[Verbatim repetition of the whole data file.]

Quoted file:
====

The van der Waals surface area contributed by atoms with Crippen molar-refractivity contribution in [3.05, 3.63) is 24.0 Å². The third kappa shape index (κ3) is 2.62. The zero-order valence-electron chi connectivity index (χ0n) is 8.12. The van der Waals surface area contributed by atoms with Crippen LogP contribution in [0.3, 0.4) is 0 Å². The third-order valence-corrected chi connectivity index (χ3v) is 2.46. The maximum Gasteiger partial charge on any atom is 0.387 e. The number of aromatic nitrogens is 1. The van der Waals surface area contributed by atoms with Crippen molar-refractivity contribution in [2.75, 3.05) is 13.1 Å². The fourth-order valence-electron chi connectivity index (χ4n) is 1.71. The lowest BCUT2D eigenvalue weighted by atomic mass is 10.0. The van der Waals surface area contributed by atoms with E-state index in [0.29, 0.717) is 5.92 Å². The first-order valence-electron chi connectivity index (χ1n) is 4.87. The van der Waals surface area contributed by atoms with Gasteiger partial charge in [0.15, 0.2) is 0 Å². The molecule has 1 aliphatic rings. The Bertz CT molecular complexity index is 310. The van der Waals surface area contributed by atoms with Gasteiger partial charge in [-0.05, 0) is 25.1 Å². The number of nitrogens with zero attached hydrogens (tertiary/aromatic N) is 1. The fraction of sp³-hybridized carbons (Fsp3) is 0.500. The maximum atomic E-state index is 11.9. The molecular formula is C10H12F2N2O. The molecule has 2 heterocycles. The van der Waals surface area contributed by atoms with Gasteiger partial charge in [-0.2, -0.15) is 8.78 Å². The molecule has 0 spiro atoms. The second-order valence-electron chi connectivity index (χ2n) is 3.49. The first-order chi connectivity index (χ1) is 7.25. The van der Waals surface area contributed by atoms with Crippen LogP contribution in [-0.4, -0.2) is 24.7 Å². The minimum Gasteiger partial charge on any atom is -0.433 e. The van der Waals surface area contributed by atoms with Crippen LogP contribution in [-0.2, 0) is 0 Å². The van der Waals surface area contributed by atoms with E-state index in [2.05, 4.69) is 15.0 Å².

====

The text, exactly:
The van der Waals surface area contributed by atoms with Crippen molar-refractivity contribution in [3.05, 3.63) is 24.0 Å². The third kappa shape index (κ3) is 2.62. The zero-order valence-electron chi connectivity index (χ0n) is 8.12. The van der Waals surface area contributed by atoms with Crippen LogP contribution in [0.3, 0.4) is 0 Å². The third-order valence-corrected chi connectivity index (χ3v) is 2.46. The maximum Gasteiger partial charge on any atom is 0.387 e. The number of aromatic nitrogens is 1. The van der Waals surface area contributed by atoms with Crippen molar-refractivity contribution in [2.75, 3.05) is 13.1 Å². The fourth-order valence-electron chi connectivity index (χ4n) is 1.71. The lowest BCUT2D eigenvalue weighted by atomic mass is 10.0. The van der Waals surface area contributed by atoms with E-state index in [0.29, 0.717) is 5.92 Å². The first-order valence-electron chi connectivity index (χ1n) is 4.87. The van der Waals surface area contributed by atoms with Gasteiger partial charge in [0.15, 0.2) is 0 Å². The molecule has 1 aliphatic rings. The Bertz CT molecular complexity index is 310. The van der Waals surface area contributed by atoms with Gasteiger partial charge in [-0.05, 0) is 25.1 Å². The number of nitrogens with zero attached hydrogens (tertiary/aromatic N) is 1. The fraction of sp³-hybridized carbons (Fsp3) is 0.500. The maximum atomic E-state index is 11.9. The molecular formula is C10H12F2N2O. The molecule has 2 heterocycles. The van der Waals surface area contributed by atoms with Gasteiger partial charge in [-0.2, -0.15) is 8.78 Å². The molecule has 0 spiro atoms. The second-order valence-electron chi connectivity index (χ2n) is 3.49. The first-order chi connectivity index (χ1) is 7.25. The van der Waals surface area contributed by atoms with Crippen LogP contribution in [-0.4, -0.2) is 24.7 Å². The minimum Gasteiger partial charge on any atom is -0.433 e. The van der Waals surface area contributed by atoms with Crippen LogP contribution in [-0.2, 0) is 0 Å². The van der Waals surface area contributed by atoms with E-state index in [2.05, 4.69) is 15.0 Å².